Thursday, July 15, 2010

What If ...Elizabeth Govan amazes her young onlookers as she follows the necessary steps to prepare an oozing volcano. These inquisitive children, ages three to 10, become ecstatic, asking questions about Govan’s project. Soon, they are equipped with the knowledge to prepare their own customized volcanoes.

Govan is a first-year graduate student clinician for SC State University’s Extended School Year Program (ESY). She is accustomed to witnessing exuberant kids who are moved by science. “With this activity, we are teaching students how to sequence, how to follow directions to make the volcano,” says Govan.

Govan is just one of the many undergraduate and graduate student clinicians and clinical supervisors who play a pivotal role in ESY. According to the clinic director, Dr. Harriette Gregg, the program was established 14 years ago. “ESY is a six-week program serving speech, language and/or hearing impaired children, primarily from Orangeburg Consolidated School Districts three, four and five, as well as the Calhoun and Bamberg School districts,” says Gregg.

According to supervisors Vanessa Coleman-Lebby and Linda Quick Addison, activities such as building volcanoes are derived from books that assist the thirty-nine students in the program to overcome their fluency, articulation, intelligibility and language difficulties. “Activities are literacy-based and promote  language and socialization skills,” says Lebby.

Building volcanoes are just one of the many culminating activities that are a part of this year’s theme for the ESY summer program, “Just Imagine…What If….” The theme, contributed by assistant professor Regina Lemmon, is enhanced by activities based on the children’s books of Laura Joffe Numeroff. Each week, clinicians and students focus on a different book, stimulating their imagination. At the end of the week, a culminating activity takes place that represents some aspect of that particular book. The volcano experiment, for example, was extracted from the book, “If You Take a Mouse to School” and it was modeled after the science experiment described in the book.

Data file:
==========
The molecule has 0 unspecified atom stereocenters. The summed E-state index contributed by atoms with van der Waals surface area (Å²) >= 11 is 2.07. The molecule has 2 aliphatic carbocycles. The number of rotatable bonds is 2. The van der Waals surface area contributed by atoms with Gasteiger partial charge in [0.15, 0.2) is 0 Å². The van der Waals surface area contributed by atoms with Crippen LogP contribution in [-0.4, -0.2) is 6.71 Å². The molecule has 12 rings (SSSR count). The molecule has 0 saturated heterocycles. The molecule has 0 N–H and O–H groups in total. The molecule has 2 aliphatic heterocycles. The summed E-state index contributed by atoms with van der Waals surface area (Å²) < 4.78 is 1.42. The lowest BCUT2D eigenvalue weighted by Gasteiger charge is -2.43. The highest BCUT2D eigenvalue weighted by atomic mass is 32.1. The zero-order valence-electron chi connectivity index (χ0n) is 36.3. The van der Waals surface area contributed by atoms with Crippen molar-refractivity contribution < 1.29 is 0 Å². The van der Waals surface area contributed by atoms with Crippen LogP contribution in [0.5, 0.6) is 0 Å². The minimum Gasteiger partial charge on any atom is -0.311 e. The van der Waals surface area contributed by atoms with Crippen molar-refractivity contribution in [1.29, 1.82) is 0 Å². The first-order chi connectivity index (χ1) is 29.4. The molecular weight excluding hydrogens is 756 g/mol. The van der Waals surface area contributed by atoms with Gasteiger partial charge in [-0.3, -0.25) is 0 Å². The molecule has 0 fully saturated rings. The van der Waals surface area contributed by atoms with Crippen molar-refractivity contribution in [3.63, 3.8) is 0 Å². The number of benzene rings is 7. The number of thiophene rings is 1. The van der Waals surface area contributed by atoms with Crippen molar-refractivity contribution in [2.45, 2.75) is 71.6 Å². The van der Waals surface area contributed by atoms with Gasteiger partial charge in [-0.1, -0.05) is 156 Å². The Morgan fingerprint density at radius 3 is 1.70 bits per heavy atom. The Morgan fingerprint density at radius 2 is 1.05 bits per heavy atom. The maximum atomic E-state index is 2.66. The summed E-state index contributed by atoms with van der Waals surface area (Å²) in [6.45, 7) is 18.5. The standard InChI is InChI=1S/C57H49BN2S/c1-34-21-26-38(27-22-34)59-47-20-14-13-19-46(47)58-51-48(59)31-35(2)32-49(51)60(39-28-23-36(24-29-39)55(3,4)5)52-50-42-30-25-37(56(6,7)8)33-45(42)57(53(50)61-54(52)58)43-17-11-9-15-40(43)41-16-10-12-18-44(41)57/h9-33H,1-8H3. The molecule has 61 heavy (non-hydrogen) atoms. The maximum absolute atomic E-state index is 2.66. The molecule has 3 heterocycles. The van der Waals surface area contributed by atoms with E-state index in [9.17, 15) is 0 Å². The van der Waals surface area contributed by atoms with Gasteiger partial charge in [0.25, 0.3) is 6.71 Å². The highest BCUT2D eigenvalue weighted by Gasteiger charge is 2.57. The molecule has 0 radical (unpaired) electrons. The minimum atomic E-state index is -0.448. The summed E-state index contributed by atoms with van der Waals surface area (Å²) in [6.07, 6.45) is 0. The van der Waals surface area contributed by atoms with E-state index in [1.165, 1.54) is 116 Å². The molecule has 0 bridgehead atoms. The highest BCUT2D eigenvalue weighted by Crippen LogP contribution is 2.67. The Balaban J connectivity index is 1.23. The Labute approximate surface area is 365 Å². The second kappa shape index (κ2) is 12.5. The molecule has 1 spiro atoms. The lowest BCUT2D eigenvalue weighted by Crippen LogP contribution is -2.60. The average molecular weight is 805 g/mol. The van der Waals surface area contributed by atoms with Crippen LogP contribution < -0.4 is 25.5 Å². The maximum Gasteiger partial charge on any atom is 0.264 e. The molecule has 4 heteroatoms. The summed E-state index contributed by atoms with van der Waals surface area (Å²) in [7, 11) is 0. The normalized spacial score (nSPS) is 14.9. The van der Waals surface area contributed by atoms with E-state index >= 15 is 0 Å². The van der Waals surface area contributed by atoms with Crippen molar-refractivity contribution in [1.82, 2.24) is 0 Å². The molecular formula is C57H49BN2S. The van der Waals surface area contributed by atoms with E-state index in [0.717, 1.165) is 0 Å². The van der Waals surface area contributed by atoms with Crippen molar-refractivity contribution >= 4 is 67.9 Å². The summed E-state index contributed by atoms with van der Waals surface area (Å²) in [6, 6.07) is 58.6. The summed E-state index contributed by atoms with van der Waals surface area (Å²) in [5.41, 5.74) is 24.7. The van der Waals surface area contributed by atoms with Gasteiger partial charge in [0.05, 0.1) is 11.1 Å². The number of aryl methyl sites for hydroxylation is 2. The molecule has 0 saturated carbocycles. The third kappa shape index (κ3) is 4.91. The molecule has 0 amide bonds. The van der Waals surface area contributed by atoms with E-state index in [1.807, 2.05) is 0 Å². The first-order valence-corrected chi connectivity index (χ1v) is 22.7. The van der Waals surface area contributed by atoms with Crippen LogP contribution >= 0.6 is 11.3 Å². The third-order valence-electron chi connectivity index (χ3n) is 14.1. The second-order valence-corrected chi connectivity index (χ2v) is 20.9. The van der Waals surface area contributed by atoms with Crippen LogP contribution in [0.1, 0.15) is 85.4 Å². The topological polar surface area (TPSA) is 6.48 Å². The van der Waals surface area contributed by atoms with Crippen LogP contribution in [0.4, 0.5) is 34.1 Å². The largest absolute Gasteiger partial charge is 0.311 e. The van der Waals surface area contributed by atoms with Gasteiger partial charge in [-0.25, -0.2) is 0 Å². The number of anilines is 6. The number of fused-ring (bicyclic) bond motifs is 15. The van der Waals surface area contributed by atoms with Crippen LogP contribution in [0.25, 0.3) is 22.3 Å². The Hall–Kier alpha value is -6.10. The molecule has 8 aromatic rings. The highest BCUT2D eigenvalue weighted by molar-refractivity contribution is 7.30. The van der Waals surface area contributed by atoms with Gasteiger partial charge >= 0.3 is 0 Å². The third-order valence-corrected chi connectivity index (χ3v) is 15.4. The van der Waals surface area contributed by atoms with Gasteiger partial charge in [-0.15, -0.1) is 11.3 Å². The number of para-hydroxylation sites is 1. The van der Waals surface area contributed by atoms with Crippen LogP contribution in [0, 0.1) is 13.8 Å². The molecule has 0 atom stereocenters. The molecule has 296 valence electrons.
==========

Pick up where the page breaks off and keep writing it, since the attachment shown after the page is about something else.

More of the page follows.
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Addison was also extremely excited about the book, “If You Give a Pig a Party,” week three’s assignment. “When we read that book, we were so close to July 4th that students had a party. They wore hats and had a celebration. It was a celebration for America,” says Addison. “It helped them to relate what was happening  in the book to real life experiences.”  Students and clinicians took the enhanced learning a step further by decorating their classroom spaces to illustrate the title of each of Numeroff’s books.

While the theme for each book was heavily incorporated into the learning process, students engaged in small group sessions to expand their understanding of core vocabulary words in each book. Individual speech therapy sessions with clinicians and clients were also conducted. During the ESY summer program, vocabulary lists and activities were developed to strongly encourage parent-child interactions. In addition, students utilized the computer lab for further educational enrichment.

At the end of the program, Coleman-Lebby and Addison say that these students usually make significant progress. Clinicians initially reviewed each student’s Individualized Education Program (IEP) used for special needs children and provided by their respective schools. During the individual therapy sessions, clinicians are able to rate their client’s accomplishments, completing a progress report at the end of the six weeks. “This progress report indicates whether or not the student has met the goals and objectives compared to where they were,” says Coleman-Lebby. “We usually see some improvement.”

what if ... 3Admittance into SC State University’s ESY Program is on a first come, first served basis, with priority given to children currently attending the University’s clinic for speech therapy. “The ESY Program is a vital link to the community and is an invaluable community resource,” says Mrs. Debra Frishberg, instructor/clinical supervisor.

For additional information, contact the Speech Pathology and Audiology Program at 803-536-8074.